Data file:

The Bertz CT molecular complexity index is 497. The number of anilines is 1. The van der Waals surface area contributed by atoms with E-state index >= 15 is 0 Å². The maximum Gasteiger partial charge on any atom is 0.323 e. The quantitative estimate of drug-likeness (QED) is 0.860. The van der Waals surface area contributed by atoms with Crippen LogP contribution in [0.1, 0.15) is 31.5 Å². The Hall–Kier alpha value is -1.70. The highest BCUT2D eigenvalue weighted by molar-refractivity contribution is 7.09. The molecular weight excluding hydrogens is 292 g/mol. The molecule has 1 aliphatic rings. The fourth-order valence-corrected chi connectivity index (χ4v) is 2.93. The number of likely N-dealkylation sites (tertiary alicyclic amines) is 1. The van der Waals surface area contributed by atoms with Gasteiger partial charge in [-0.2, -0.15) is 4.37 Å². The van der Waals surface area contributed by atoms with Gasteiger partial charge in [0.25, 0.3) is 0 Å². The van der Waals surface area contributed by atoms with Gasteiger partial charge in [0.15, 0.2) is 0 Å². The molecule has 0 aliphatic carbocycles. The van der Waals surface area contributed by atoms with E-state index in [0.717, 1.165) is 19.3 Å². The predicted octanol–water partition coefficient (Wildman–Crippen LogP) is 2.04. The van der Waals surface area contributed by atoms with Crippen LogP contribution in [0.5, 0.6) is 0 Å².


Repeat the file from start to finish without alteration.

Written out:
The Bertz CT molecular complexity index is 497. The number of anilines is 1. The van der Waals surface area contributed by atoms with E-state index >= 15 is 0 Å². The maximum Gasteiger partial charge on any atom is 0.323 e. The quantitative estimate of drug-likeness (QED) is 0.860. The van der Waals surface area contributed by atoms with Crippen LogP contribution in [0.1, 0.15) is 31.5 Å². The Hall–Kier alpha value is -1.70. The highest BCUT2D eigenvalue weighted by molar-refractivity contribution is 7.09. The molecular weight excluding hydrogens is 292 g/mol. The molecule has 1 aliphatic rings. The fourth-order valence-corrected chi connectivity index (χ4v) is 2.93. The number of likely N-dealkylation sites (tertiary alicyclic amines) is 1. The van der Waals surface area contributed by atoms with Gasteiger partial charge in [-0.2, -0.15) is 4.37 Å². The van der Waals surface area contributed by atoms with Gasteiger partial charge in [0.25, 0.3) is 0 Å². The van der Waals surface area contributed by atoms with Gasteiger partial charge in [0.15, 0.2) is 0 Å². The molecule has 0 aliphatic carbocycles. The van der Waals surface area contributed by atoms with E-state index in [0.717, 1.165) is 19.3 Å². The predicted octanol–water partition coefficient (Wildman–Crippen LogP) is 2.04. The van der Waals surface area contributed by atoms with Crippen LogP contribution in [0.5, 0.6) is 0 Å².